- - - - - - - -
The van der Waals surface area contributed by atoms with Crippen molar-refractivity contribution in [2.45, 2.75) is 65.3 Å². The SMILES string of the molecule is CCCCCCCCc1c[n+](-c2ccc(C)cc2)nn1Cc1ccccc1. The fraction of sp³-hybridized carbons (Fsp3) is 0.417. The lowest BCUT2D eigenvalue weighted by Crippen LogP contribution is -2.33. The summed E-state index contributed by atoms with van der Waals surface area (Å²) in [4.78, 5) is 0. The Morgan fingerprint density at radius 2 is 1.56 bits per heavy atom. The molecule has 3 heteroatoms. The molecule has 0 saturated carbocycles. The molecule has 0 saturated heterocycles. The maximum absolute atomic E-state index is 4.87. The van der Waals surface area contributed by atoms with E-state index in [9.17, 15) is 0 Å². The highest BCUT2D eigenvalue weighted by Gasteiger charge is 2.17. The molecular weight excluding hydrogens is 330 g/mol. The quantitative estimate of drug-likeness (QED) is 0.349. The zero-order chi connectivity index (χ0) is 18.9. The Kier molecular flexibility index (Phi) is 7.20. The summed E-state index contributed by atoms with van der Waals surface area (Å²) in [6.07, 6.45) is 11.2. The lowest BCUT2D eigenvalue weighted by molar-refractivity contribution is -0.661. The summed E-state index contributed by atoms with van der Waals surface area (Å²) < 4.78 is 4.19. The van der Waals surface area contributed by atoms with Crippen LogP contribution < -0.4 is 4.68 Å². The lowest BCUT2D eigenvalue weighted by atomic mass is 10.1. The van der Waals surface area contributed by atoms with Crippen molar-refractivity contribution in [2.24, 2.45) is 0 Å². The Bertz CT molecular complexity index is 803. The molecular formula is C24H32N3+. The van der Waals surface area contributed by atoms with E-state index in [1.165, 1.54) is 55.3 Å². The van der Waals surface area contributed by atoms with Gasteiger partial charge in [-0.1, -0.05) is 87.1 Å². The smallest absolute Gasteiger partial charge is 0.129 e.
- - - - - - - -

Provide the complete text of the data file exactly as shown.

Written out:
The van der Waals surface area contributed by atoms with Crippen molar-refractivity contribution in [2.45, 2.75) is 65.3 Å². The SMILES string of the molecule is CCCCCCCCc1c[n+](-c2ccc(C)cc2)nn1Cc1ccccc1. The fraction of sp³-hybridized carbons (Fsp3) is 0.417. The lowest BCUT2D eigenvalue weighted by Crippen LogP contribution is -2.33. The summed E-state index contributed by atoms with van der Waals surface area (Å²) in [4.78, 5) is 0. The Morgan fingerprint density at radius 2 is 1.56 bits per heavy atom. The molecule has 3 heteroatoms. The molecule has 0 saturated carbocycles. The molecule has 0 saturated heterocycles. The maximum absolute atomic E-state index is 4.87. The van der Waals surface area contributed by atoms with E-state index in [9.17, 15) is 0 Å². The highest BCUT2D eigenvalue weighted by Gasteiger charge is 2.17. The molecular weight excluding hydrogens is 330 g/mol. The quantitative estimate of drug-likeness (QED) is 0.349. The zero-order chi connectivity index (χ0) is 18.9. The Kier molecular flexibility index (Phi) is 7.20. The summed E-state index contributed by atoms with van der Waals surface area (Å²) in [6.07, 6.45) is 11.2. The lowest BCUT2D eigenvalue weighted by molar-refractivity contribution is -0.661. The summed E-state index contributed by atoms with van der Waals surface area (Å²) < 4.78 is 4.19. The van der Waals surface area contributed by atoms with Crippen LogP contribution < -0.4 is 4.68 Å². The lowest BCUT2D eigenvalue weighted by atomic mass is 10.1. The van der Waals surface area contributed by atoms with Crippen molar-refractivity contribution in [2.24, 2.45) is 0 Å². The Bertz CT molecular complexity index is 803. The molecular formula is C24H32N3+. The van der Waals surface area contributed by atoms with E-state index in [1.165, 1.54) is 55.3 Å². The van der Waals surface area contributed by atoms with Gasteiger partial charge in [-0.1, -0.05) is 87.1 Å². The smallest absolute Gasteiger partial charge is 0.129 e.